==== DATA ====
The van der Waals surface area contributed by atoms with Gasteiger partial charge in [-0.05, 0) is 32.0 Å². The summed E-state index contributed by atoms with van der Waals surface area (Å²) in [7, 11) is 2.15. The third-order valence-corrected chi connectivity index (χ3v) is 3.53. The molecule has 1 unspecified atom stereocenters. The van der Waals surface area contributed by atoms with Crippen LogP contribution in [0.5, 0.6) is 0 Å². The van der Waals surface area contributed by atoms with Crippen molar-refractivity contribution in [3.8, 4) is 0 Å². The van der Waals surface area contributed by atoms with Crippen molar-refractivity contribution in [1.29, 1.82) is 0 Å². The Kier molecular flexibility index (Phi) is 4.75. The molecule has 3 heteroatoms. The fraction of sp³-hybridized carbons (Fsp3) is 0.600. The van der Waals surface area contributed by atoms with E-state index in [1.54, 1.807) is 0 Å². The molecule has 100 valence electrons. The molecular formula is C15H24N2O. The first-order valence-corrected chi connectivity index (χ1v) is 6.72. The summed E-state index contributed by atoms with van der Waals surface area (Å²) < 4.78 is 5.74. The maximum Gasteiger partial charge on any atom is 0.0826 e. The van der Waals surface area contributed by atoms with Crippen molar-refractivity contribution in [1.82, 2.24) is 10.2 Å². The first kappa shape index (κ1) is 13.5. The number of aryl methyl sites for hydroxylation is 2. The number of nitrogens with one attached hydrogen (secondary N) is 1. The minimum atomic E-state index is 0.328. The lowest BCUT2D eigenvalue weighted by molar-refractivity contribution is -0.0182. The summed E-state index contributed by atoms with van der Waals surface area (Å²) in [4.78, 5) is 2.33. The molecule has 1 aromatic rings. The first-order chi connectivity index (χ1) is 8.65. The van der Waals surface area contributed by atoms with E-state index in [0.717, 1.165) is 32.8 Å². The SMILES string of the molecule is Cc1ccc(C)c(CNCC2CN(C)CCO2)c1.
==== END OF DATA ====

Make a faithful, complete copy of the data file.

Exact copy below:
The van der Waals surface area contributed by atoms with Gasteiger partial charge in [-0.05, 0) is 32.0 Å². The summed E-state index contributed by atoms with van der Waals surface area (Å²) in [7, 11) is 2.15. The third-order valence-corrected chi connectivity index (χ3v) is 3.53. The molecule has 1 unspecified atom stereocenters. The van der Waals surface area contributed by atoms with Crippen LogP contribution in [0.5, 0.6) is 0 Å². The van der Waals surface area contributed by atoms with Crippen molar-refractivity contribution in [3.8, 4) is 0 Å². The van der Waals surface area contributed by atoms with Crippen molar-refractivity contribution in [1.29, 1.82) is 0 Å². The Kier molecular flexibility index (Phi) is 4.75. The molecule has 3 heteroatoms. The fraction of sp³-hybridized carbons (Fsp3) is 0.600. The van der Waals surface area contributed by atoms with E-state index in [1.54, 1.807) is 0 Å². The molecule has 100 valence electrons. The molecular formula is C15H24N2O. The first-order valence-corrected chi connectivity index (χ1v) is 6.72. The summed E-state index contributed by atoms with van der Waals surface area (Å²) < 4.78 is 5.74. The maximum Gasteiger partial charge on any atom is 0.0826 e. The van der Waals surface area contributed by atoms with Crippen molar-refractivity contribution in [1.82, 2.24) is 10.2 Å². The first kappa shape index (κ1) is 13.5. The number of aryl methyl sites for hydroxylation is 2. The number of nitrogens with one attached hydrogen (secondary N) is 1. The minimum atomic E-state index is 0.328. The lowest BCUT2D eigenvalue weighted by molar-refractivity contribution is -0.0182. The summed E-state index contributed by atoms with van der Waals surface area (Å²) in [4.78, 5) is 2.33. The molecule has 1 aromatic rings. The first-order chi connectivity index (χ1) is 8.65. The van der Waals surface area contributed by atoms with E-state index in [0.717, 1.165) is 32.8 Å². The SMILES string of the molecule is Cc1ccc(C)c(CNCC2CN(C)CCO2)c1.